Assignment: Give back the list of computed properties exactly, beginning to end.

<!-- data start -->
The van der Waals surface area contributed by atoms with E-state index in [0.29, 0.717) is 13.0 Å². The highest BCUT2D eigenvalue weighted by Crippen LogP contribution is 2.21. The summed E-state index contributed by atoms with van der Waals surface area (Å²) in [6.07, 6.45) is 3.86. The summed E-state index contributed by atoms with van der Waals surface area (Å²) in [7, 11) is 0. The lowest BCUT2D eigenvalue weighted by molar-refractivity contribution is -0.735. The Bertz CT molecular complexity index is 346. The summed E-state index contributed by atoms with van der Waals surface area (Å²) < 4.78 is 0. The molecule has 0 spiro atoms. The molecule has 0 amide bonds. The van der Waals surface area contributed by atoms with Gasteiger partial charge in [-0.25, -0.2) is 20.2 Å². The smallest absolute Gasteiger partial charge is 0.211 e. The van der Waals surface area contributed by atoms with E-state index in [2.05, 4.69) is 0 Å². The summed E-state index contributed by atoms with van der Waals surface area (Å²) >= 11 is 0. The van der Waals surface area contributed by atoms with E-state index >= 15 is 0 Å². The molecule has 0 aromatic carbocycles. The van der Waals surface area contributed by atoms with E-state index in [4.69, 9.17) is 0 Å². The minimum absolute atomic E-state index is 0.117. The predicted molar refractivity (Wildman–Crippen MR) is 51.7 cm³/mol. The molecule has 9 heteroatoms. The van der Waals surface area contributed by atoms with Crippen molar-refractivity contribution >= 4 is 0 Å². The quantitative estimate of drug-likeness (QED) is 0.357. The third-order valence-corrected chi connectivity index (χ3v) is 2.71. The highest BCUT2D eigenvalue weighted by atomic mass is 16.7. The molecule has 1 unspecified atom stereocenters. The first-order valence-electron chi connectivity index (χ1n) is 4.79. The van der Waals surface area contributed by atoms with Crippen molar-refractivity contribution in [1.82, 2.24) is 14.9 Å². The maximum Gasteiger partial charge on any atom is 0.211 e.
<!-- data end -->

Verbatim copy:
The van der Waals surface area contributed by atoms with E-state index in [0.29, 0.717) is 13.0 Å². The highest BCUT2D eigenvalue weighted by Crippen LogP contribution is 2.21. The summed E-state index contributed by atoms with van der Waals surface area (Å²) in [6.07, 6.45) is 3.86. The summed E-state index contributed by atoms with van der Waals surface area (Å²) in [7, 11) is 0. The lowest BCUT2D eigenvalue weighted by molar-refractivity contribution is -0.735. The Bertz CT molecular complexity index is 346. The summed E-state index contributed by atoms with van der Waals surface area (Å²) < 4.78 is 0. The molecule has 0 spiro atoms. The molecule has 0 amide bonds. The van der Waals surface area contributed by atoms with Gasteiger partial charge in [-0.25, -0.2) is 20.2 Å². The smallest absolute Gasteiger partial charge is 0.211 e. The van der Waals surface area contributed by atoms with E-state index in [2.05, 4.69) is 0 Å². The summed E-state index contributed by atoms with van der Waals surface area (Å²) >= 11 is 0. The van der Waals surface area contributed by atoms with E-state index >= 15 is 0 Å². The molecule has 0 aromatic carbocycles. The van der Waals surface area contributed by atoms with E-state index in [4.69, 9.17) is 0 Å². The minimum absolute atomic E-state index is 0.117. The predicted molar refractivity (Wildman–Crippen MR) is 51.7 cm³/mol. The molecule has 9 heteroatoms. The van der Waals surface area contributed by atoms with Crippen molar-refractivity contribution >= 4 is 0 Å². The quantitative estimate of drug-likeness (QED) is 0.357. The third-order valence-corrected chi connectivity index (χ3v) is 2.71. The highest BCUT2D eigenvalue weighted by atomic mass is 16.7. The molecule has 1 unspecified atom stereocenters. The first-order valence-electron chi connectivity index (χ1n) is 4.79. The van der Waals surface area contributed by atoms with Crippen molar-refractivity contribution in [1.82, 2.24) is 14.9 Å². The maximum Gasteiger partial charge on any atom is 0.211 e.